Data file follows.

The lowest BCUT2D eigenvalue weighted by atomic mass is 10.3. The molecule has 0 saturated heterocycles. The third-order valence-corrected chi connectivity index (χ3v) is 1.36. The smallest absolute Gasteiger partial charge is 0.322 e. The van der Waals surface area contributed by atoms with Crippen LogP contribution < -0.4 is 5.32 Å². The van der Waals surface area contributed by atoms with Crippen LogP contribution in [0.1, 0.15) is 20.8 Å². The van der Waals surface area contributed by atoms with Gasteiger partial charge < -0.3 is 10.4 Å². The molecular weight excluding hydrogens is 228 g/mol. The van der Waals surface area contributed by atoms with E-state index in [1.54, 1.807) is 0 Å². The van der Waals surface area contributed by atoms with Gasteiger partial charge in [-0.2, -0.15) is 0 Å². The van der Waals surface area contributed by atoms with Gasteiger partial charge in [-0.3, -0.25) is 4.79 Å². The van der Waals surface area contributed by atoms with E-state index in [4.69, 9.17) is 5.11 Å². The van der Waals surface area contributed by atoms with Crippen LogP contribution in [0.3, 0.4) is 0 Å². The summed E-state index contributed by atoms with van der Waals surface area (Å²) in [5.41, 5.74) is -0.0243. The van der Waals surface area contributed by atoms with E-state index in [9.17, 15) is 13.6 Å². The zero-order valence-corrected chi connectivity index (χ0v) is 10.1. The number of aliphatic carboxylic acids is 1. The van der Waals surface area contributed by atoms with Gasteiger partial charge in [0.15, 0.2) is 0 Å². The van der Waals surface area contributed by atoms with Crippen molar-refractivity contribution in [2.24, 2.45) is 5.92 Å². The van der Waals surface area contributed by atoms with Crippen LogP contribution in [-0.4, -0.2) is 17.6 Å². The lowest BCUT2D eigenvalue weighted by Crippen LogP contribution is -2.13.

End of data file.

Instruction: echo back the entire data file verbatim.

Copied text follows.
The lowest BCUT2D eigenvalue weighted by atomic mass is 10.3. The molecule has 0 saturated heterocycles. The third-order valence-corrected chi connectivity index (χ3v) is 1.36. The smallest absolute Gasteiger partial charge is 0.322 e. The van der Waals surface area contributed by atoms with Crippen LogP contribution < -0.4 is 5.32 Å². The van der Waals surface area contributed by atoms with Crippen LogP contribution in [0.1, 0.15) is 20.8 Å². The van der Waals surface area contributed by atoms with Gasteiger partial charge < -0.3 is 10.4 Å². The molecular weight excluding hydrogens is 228 g/mol. The van der Waals surface area contributed by atoms with E-state index in [1.54, 1.807) is 0 Å². The van der Waals surface area contributed by atoms with Gasteiger partial charge in [-0.2, -0.15) is 0 Å². The van der Waals surface area contributed by atoms with Gasteiger partial charge in [-0.3, -0.25) is 4.79 Å². The van der Waals surface area contributed by atoms with E-state index in [4.69, 9.17) is 5.11 Å². The van der Waals surface area contributed by atoms with Crippen LogP contribution in [0.3, 0.4) is 0 Å². The summed E-state index contributed by atoms with van der Waals surface area (Å²) in [5.41, 5.74) is -0.0243. The van der Waals surface area contributed by atoms with E-state index in [9.17, 15) is 13.6 Å². The zero-order valence-corrected chi connectivity index (χ0v) is 10.1. The number of aliphatic carboxylic acids is 1. The van der Waals surface area contributed by atoms with Gasteiger partial charge in [0.15, 0.2) is 0 Å². The van der Waals surface area contributed by atoms with Crippen molar-refractivity contribution in [2.24, 2.45) is 5.92 Å². The van der Waals surface area contributed by atoms with Crippen LogP contribution in [-0.4, -0.2) is 17.6 Å². The lowest BCUT2D eigenvalue weighted by Crippen LogP contribution is -2.13.